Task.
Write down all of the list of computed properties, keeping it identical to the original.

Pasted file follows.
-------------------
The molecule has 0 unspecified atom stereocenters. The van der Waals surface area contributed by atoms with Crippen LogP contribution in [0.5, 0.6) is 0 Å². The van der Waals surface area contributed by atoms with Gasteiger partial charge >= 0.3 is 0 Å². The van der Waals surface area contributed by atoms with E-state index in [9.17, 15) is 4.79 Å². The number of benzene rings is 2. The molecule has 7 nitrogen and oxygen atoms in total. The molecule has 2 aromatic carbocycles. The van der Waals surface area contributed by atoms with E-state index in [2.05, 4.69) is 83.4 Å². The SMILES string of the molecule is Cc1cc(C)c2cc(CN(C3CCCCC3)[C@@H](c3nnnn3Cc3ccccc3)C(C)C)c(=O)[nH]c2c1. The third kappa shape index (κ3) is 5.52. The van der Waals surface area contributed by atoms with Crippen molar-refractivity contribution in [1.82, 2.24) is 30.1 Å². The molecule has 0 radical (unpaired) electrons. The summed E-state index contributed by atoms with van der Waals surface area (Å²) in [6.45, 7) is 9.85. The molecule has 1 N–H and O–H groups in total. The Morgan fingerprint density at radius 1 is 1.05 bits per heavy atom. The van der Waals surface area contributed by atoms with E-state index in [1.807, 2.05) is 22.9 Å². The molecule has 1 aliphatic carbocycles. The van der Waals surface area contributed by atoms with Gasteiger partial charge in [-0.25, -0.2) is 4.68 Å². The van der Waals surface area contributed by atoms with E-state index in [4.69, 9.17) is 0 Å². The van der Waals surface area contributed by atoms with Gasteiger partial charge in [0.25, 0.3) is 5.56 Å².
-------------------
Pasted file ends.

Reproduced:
The molecule has 0 unspecified atom stereocenters. The van der Waals surface area contributed by atoms with Crippen LogP contribution in [0.5, 0.6) is 0 Å². The van der Waals surface area contributed by atoms with Gasteiger partial charge >= 0.3 is 0 Å². The van der Waals surface area contributed by atoms with E-state index in [9.17, 15) is 4.79 Å². The number of benzene rings is 2. The molecule has 7 nitrogen and oxygen atoms in total. The molecule has 2 aromatic carbocycles. The van der Waals surface area contributed by atoms with E-state index in [2.05, 4.69) is 83.4 Å². The SMILES string of the molecule is Cc1cc(C)c2cc(CN(C3CCCCC3)[C@@H](c3nnnn3Cc3ccccc3)C(C)C)c(=O)[nH]c2c1. The third kappa shape index (κ3) is 5.52. The van der Waals surface area contributed by atoms with Crippen molar-refractivity contribution in [1.82, 2.24) is 30.1 Å². The molecule has 0 radical (unpaired) electrons. The summed E-state index contributed by atoms with van der Waals surface area (Å²) in [6.45, 7) is 9.85. The molecule has 1 N–H and O–H groups in total. The Morgan fingerprint density at radius 1 is 1.05 bits per heavy atom. The van der Waals surface area contributed by atoms with E-state index in [1.807, 2.05) is 22.9 Å². The molecule has 1 aliphatic carbocycles. The van der Waals surface area contributed by atoms with Gasteiger partial charge in [-0.25, -0.2) is 4.68 Å². The van der Waals surface area contributed by atoms with E-state index in [4.69, 9.17) is 0 Å². The van der Waals surface area contributed by atoms with Gasteiger partial charge in [0.25, 0.3) is 5.56 Å².